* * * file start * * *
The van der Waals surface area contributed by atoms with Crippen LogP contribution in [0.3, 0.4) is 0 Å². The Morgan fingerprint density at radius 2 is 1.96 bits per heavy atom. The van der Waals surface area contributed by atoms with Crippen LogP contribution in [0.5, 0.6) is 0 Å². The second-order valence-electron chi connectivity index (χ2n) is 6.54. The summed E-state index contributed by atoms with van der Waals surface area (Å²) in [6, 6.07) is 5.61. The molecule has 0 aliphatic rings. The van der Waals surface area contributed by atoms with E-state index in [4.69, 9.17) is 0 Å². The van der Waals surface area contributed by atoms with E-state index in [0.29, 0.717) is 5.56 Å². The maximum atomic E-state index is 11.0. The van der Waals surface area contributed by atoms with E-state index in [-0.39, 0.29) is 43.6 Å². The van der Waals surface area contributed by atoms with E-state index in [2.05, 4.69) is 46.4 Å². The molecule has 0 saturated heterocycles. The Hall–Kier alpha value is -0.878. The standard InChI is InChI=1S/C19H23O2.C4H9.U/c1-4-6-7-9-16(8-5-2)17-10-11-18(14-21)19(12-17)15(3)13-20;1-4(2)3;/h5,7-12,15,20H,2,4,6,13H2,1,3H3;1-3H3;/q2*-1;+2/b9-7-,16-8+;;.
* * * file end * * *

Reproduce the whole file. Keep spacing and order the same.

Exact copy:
The van der Waals surface area contributed by atoms with Crippen LogP contribution in [0.3, 0.4) is 0 Å². The Morgan fingerprint density at radius 2 is 1.96 bits per heavy atom. The van der Waals surface area contributed by atoms with Crippen LogP contribution in [0.5, 0.6) is 0 Å². The second-order valence-electron chi connectivity index (χ2n) is 6.54. The summed E-state index contributed by atoms with van der Waals surface area (Å²) in [6, 6.07) is 5.61. The molecule has 0 aliphatic rings. The van der Waals surface area contributed by atoms with E-state index in [4.69, 9.17) is 0 Å². The van der Waals surface area contributed by atoms with E-state index in [0.29, 0.717) is 5.56 Å². The maximum atomic E-state index is 11.0. The van der Waals surface area contributed by atoms with E-state index in [-0.39, 0.29) is 43.6 Å². The van der Waals surface area contributed by atoms with E-state index in [2.05, 4.69) is 46.4 Å². The molecule has 0 saturated heterocycles. The Hall–Kier alpha value is -0.878. The standard InChI is InChI=1S/C19H23O2.C4H9.U/c1-4-6-7-9-16(8-5-2)17-10-11-18(14-21)19(12-17)15(3)13-20;1-4(2)3;/h5,7-12,15,20H,2,4,6,13H2,1,3H3;1-3H3;/q2*-1;+2/b9-7-,16-8+;;.